An Enterprise Approach to R&D Informatics

Whether they are developing a new drug, dish detergent, airplane parts or computer chips, companies with heavy R&D requirements face a number of tough challenges. The ongoing economic recession means that businesses everywhere need to rein in spending and do more with less.

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Provides Wider Connectivity Across the R&D, PLM and Corporate Decision-Making Landscape

Whether they are developing a new drug, dish detergent, airplane parts or computer chips, companies with heavy R&D requirements face a number of tough challenges. The ongoing economic recession means that businesses everywhere need to rein in spending and do more with less. Global competition (and in the pharmaceutical industry, patent expirations) are undercutting many of their “bread and butter” products—those that are easy and cheap to produce are now even easier and cheaper for someone else to make in places like China or India. To retain a competitive advantage, companies need to up the ante on innovation by designing and developing better, safer and more effective products than their competitors. And they need to get these products to market both fast and cost-effectively.

As if all the above weren’t challenging enough, product complexity has also reached an all-time high. Chemistry, materials science, formulations, lab experiments, virtual experiments, Q/A Q/C test results and more form the basis of an ever-growing data pyramid that leads to a new product, and this data is just as critical for the manufacturing and business sides of the house to have access to as it is for R&D. For example, a single change to a formulation ingredient can have a big impact on later-stage activities such as processing, the selection and calibration of plant equipment, or even the design of package labels, so it’s important that organizations ensure broad data access and collaboration up and down the design-test-manufacture pipeline. The problem is this is much easier said than done. Closing cost and efficiency gaps between the research lab and final product requires a new approach to informatics, one that focuses on “e-enabling” data visibility, integration and sharing across the end-to-end innovation cycle.

Rethinking R&D informatics

It’s no secret that R&D activities involve massive amounts of data from a variety of sources. In addition to output generated from lab experiments, product testing and virtual science like modeling and simulation, organizations also need to capture and share information from previous projects, from publicly available databases and from production and scale-up systems, as well as from contract research, sourcing and distribution partners. The global reach of today’s corporate enterprise means that critical knowledge can easily get trapped in departmental, system and geographic silos. The research scientists don’t end up sharing data with processing engineers, the processing engineers aren’t communicating enough with procurement specialists, regulatory experts aren’t brought into design planning early enough and so on. Project collaborators often turn to manual approaches to leverage multiple information sources—spending hours searching files, reformatting, and cutting and pasting reports together, or they enlist IT resources to hand code customized “point-to-point” connections to move data between systems and applications. But these ad hoc attempts at data and process integration are too timeconsuming and expensive to make sense on a global scale.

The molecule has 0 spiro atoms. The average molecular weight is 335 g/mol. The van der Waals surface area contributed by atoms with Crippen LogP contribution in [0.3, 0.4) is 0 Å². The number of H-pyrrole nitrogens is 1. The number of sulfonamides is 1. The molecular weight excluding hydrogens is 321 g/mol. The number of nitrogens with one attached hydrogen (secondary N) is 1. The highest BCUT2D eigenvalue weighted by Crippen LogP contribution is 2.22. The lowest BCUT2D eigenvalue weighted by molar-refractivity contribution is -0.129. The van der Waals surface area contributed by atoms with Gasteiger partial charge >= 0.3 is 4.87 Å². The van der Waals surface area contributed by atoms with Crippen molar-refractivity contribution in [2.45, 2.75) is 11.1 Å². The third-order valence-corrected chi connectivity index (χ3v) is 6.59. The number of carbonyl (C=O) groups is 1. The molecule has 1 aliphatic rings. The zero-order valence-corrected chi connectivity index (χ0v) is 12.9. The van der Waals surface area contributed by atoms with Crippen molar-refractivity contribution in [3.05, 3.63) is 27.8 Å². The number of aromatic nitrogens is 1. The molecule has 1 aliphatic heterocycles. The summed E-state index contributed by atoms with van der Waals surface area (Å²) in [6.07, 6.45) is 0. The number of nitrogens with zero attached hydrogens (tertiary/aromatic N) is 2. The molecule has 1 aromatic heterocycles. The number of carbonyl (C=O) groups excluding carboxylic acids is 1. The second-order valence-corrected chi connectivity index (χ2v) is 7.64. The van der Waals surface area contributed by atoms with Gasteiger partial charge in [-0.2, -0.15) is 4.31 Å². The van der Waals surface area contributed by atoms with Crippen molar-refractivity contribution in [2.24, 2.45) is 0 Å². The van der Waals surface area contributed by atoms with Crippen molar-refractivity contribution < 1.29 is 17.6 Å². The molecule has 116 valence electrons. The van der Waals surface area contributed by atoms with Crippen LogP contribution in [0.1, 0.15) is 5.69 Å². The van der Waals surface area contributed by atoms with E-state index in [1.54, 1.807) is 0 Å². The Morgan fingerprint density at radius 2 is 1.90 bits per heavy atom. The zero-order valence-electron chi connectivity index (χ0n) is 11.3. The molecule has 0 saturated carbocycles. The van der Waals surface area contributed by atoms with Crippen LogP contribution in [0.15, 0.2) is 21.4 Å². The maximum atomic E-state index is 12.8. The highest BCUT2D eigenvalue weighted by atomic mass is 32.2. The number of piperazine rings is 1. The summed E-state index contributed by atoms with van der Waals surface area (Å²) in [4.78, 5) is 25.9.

In the mold of solutions for PLM and ERP, Innovation Lifecycle Management demands an underlying, open, enterprise-level informatics framework that allows organizations to electronically integrate diverse information silos, make data more visible and accessible to multiple stakeholders, and move it more efficiently through the design-test-manufacture pipeline.

Current State of New Product Introduction Cycle.

Accelerating innovation through e-discovery, e-design and e-development

Thanks to the advent of cloud computing, serviceoriented architecture, the use of web services and of technologies that support advanced search and data mining, more streamlined “e-innovation” is now a real possibility. Web services can, for example, be used to support “plug and play” integration of multiple data types and formats without requiring customized (and expensive) IT intervention. As data previously scattered throughout the organization is made accessible through a single informatics framework, a number of time, cost and efficiency benefits can be realized.

First, information, no matter where or how it was generated, can be utilized by numerous contributors up and down the product development value chain, enhancing collaboration. Toxicologists can make their history of assay results available to formulators developing recipes for a new cosmetic, for example, or chemists can work more closely with sourcing experts to ensure that the compounds they are developing in the lab are actually viable candidates for large-scale production. Second, processes such as specification management that were previously disjointed due to critical data being locked within isolated databases and proprietary systems can be streamlined and automated, speeding cycle times. And third, institutional knowledge can be captured and archived, promoting re-use and reducing unnecessary rework.